Southwest Voter, which dispatches organizers to work with church and civic groups to register Latino voters, is focusing its energy on making sure newly registered voters actually go to the polls. Such "low-propensity" voters, as Gonzalez calls them, typically have been registered for two years or less and may not have voted ever. This year SVREP is mobilizing 400,000 Latino voters in 15 states in the South, the Southwest and the West, identifying non-participants for registration and turnout activities. The hope is to work with these people through three election cycles, eventually turning them into habitual voters.

In Los Angeles over the past three election cycles, SVREP has worked to register and "adopt" 30,000 voters. They've reached deeply into council-manic districts with heavy Latino populations, seeking out new, mostly young voters who are not "vested in the system," as Gonzalez puts it. "They're not middle-class homeowners with government jobs or their own businesses, or 40-year-olds with kids in school." Because they have no track record as voters, the major political parties don't know they exist.

SVREP has put these hard-to-get newly registered voters into phone banks. Volunteers stay in touch and arrange face-to-face visits. They distribute a bumper sticker; "Su Voto Es Su Voz." (Your Vote is Your Voice.) Volunteers get to know these people, talking to them at night while they're eating dinner or early in the morning before they leave for work. They ID who says they will vote and then check the Board of Elections computer tapes to see who actually cast ballots. "We do what political parties used to do two generations ago," Gonzalez said.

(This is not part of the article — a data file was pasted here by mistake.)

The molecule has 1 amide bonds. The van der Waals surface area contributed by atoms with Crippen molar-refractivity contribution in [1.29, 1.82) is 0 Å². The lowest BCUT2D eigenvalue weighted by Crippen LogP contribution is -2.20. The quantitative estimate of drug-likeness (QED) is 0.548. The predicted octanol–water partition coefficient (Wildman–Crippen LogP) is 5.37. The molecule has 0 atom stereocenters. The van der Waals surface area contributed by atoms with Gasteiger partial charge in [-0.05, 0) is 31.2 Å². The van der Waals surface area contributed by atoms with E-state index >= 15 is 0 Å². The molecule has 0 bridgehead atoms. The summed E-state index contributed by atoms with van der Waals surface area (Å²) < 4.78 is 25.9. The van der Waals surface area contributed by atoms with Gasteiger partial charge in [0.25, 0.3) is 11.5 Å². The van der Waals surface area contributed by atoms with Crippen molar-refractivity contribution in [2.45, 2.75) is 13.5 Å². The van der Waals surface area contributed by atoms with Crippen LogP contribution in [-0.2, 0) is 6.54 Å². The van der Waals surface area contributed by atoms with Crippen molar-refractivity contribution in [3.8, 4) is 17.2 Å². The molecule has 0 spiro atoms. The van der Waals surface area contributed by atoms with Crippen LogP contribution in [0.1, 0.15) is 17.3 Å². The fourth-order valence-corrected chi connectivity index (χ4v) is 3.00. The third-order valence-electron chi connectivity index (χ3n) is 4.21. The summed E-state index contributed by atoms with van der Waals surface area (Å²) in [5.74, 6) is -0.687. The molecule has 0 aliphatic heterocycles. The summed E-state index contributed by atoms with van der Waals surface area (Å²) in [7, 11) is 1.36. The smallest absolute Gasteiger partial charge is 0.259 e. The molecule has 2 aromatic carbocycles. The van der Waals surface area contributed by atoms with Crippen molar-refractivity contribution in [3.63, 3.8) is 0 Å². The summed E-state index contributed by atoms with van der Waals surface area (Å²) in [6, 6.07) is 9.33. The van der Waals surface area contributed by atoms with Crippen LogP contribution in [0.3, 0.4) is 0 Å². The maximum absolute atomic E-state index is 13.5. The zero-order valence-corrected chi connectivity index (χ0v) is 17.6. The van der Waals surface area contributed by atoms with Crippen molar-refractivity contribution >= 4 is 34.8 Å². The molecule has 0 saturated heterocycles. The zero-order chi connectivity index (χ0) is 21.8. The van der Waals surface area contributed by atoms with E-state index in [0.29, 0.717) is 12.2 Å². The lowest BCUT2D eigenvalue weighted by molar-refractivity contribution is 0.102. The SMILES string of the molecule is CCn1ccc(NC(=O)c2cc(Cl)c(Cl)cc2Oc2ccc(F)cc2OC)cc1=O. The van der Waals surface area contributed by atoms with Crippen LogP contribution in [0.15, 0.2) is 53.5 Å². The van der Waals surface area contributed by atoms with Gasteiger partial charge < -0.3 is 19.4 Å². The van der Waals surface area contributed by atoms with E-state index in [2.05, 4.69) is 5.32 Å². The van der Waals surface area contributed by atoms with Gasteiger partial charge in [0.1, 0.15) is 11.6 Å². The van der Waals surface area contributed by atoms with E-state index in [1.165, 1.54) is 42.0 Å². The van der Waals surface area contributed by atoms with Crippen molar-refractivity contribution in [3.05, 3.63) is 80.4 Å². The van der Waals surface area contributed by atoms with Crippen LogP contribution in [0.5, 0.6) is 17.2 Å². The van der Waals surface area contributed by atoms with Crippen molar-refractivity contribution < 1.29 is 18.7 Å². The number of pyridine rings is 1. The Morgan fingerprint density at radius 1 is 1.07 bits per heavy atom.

The result? In the mayoral runoff in June 2001, 61 percent of those SVREP tracked went to the polls. By contrast, 37 percent of voters citywide and 38 percent of all registered Latinos cast ballots. In the March primary this year, with little to attract Hispanic voters to the polls, 47 percent of the SVREP group turned out compared to 31 percent citywide. "This tells me our method works," Gonzalez said.

This year SVREP is planning a huge "Tardeada"--an afternoon festival--in a park in early October to spark enthusiasm through musical acts, comedians, speeches and lots of delicious food. The group is rolling out similar efforts in Miami, San Antonio, Albuquerque, Phoenix, Tucson and Las Vegas.

Voting advocacy groups and the two major parties are hoping the closeness of the 2000 election and reinvigorated post-9-11 patriotism put some vertical lift under those nettlesome turnout percentages come November and in 2004.

To Clarissa Martinez, director of state and local public policy for the National Council of La Raza, the margin of the 2000 presidential race is the perfect answer to the age-old excuse of the non-voter: My vote doesn't matter; why bother to vote. "We have a clear example here of how a handful of votes really do matter," she said. "We want to make sure that message is heard loud and clear in the Latino community."

Campbell's coalition is trying to translate the tragedy of the Sept. 11 terrorist attacks into an affirmative plug for voting. "Stand for Freedom--Vote!" is a slogan that adorns the group's appeals to prospective African-American voters.